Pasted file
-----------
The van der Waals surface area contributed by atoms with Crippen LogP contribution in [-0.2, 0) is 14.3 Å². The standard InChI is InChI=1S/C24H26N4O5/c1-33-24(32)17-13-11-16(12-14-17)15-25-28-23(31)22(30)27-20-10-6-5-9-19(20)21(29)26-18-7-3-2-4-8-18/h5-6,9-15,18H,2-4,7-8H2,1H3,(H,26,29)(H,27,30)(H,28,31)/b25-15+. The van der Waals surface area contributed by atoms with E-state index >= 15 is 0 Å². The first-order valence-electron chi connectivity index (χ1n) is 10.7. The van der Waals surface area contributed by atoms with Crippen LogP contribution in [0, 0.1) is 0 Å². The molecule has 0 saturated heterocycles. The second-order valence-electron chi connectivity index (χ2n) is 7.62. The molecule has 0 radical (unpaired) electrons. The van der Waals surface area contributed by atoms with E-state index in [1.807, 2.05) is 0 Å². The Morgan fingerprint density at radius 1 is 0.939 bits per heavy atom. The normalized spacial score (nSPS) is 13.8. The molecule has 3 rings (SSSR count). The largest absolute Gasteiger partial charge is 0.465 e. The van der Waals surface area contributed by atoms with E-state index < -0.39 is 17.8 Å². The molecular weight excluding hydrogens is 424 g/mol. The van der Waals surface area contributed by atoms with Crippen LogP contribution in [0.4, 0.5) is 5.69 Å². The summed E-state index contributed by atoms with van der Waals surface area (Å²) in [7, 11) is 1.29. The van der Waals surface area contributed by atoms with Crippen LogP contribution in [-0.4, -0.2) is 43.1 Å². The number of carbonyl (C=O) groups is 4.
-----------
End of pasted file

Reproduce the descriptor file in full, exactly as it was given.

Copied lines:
The van der Waals surface area contributed by atoms with Crippen LogP contribution in [-0.2, 0) is 14.3 Å². The standard InChI is InChI=1S/C24H26N4O5/c1-33-24(32)17-13-11-16(12-14-17)15-25-28-23(31)22(30)27-20-10-6-5-9-19(20)21(29)26-18-7-3-2-4-8-18/h5-6,9-15,18H,2-4,7-8H2,1H3,(H,26,29)(H,27,30)(H,28,31)/b25-15+. The van der Waals surface area contributed by atoms with E-state index >= 15 is 0 Å². The first-order valence-electron chi connectivity index (χ1n) is 10.7. The van der Waals surface area contributed by atoms with Crippen LogP contribution in [0, 0.1) is 0 Å². The molecule has 0 saturated heterocycles. The second-order valence-electron chi connectivity index (χ2n) is 7.62. The molecule has 0 radical (unpaired) electrons. The van der Waals surface area contributed by atoms with E-state index in [1.807, 2.05) is 0 Å². The Morgan fingerprint density at radius 1 is 0.939 bits per heavy atom. The normalized spacial score (nSPS) is 13.8. The molecule has 3 rings (SSSR count). The largest absolute Gasteiger partial charge is 0.465 e. The van der Waals surface area contributed by atoms with E-state index < -0.39 is 17.8 Å². The molecular weight excluding hydrogens is 424 g/mol. The van der Waals surface area contributed by atoms with Crippen LogP contribution in [0.4, 0.5) is 5.69 Å². The summed E-state index contributed by atoms with van der Waals surface area (Å²) in [7, 11) is 1.29. The van der Waals surface area contributed by atoms with Crippen LogP contribution in [-0.4, -0.2) is 43.1 Å². The number of carbonyl (C=O) groups is 4.